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Parents' Guide to

Captain Underpants and the Sensational Saga of Sir Stinks-A-Lot: Captain Underpants, Book 12

By Darienne Stewart, Common Sense Media Reviewer

age 7+

Amid the mischief, a heartfelt pep talk for underdogs.

Book Dav Pilkey Humor 2015
Captain Underpants and the Sensational Saga of Sir Stinks-A-Lot: Captain Underpants, Book 12 Poster Image

A Lot or a Little?

What you will—and won't—find in this book.

Community Reviews

age 8+

Based on 2 parent reviews

age 7+
Obviously, any Captain Underpants book has little educational value beyond getting the reluctant reader to start reading. A parent must first be able to look beyond the constant toilet-humor, but if you live with boys, this is not unheard of. However, this book took a new turn. In Chapter 22, the boys meet their adult-selves. "Old George, his wife, and their kids, Meena and Nik, sat on the couch, while Old Harold, his husband, and their twins, Owen and Kei, plopped down in the giant beanbag chair."
age 8+

Great Addition To The Series

I thought this was a wonderful, silly book. Kids love it and I hardly ever get to shelve it in our library. They don't even notice that Harold has a husband in the "future" scenes of the book. Their world has always existed with a different kinds of people in it and it's not that big of a deal. (Dav handles this with care, and it's only a few pages.) I do think some parents will not want their kids to read it because of that. I understand that. But what a shame.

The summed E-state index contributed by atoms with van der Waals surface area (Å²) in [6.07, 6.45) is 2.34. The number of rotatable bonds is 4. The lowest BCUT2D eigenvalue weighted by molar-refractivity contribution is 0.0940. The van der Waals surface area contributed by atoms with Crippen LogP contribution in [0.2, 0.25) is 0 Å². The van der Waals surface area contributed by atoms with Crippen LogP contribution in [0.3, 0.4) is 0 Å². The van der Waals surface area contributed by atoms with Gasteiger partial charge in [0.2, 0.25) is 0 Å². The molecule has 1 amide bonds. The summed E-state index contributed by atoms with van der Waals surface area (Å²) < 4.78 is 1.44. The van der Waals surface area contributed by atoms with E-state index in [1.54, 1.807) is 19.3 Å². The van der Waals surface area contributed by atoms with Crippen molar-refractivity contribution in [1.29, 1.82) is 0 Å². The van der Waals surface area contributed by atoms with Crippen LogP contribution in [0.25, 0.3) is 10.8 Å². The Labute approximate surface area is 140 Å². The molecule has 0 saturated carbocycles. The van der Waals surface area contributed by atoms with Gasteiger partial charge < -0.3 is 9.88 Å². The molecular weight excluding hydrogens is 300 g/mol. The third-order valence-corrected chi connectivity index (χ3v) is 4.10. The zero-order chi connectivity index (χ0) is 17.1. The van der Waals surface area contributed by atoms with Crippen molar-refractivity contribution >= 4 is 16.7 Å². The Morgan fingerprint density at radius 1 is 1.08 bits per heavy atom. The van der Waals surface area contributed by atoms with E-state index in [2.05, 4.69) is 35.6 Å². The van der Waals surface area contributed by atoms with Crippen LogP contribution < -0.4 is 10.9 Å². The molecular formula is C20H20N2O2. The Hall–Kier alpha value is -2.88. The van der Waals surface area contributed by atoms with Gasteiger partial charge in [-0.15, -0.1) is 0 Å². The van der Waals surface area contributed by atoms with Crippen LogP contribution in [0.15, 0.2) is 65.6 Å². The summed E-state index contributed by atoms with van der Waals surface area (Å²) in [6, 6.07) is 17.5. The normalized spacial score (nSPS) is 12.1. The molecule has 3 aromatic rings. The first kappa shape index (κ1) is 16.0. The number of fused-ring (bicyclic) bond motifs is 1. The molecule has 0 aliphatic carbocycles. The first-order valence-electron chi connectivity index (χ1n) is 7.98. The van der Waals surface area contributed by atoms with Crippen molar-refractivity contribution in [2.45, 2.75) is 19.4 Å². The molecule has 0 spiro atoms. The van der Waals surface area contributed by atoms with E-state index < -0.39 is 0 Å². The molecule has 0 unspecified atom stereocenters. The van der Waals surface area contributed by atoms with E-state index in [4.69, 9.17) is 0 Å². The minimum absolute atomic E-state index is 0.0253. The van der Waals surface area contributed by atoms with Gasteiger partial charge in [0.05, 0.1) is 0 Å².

Is It Any Good?

Our review:
Parents say (2 ):
Kids say (4 ):

This 12th giddy book in Dav Pilkey's much-loved (and much-challenged) series is surprisingly heartfelt. We learn that George and Harold, who exasperate their teachers, worry their parents, and are far from model students, grow up to be successful, happy fathers and husbands. Pilkey takes a few jabs at the "grouchy old people" who've criticized his books. He then leads young readers on a merry mockery of grown-ups who seem to forget that being silly and creative is part of being a kid and part of what will help them become good grown-ups someday. The story builds on twists and turns across the previous 11 books, but newcomers will have no trouble reading this as a standalone book.

Pilkey hints this could be the end of Captain Underpants. If it is, it's a satisfying send-off that evokes the classic closings of the comic strip Calvin and Hobbes or The Complete Tales & Poems of Winnie-the-Pooh -- no joke!

Book Details

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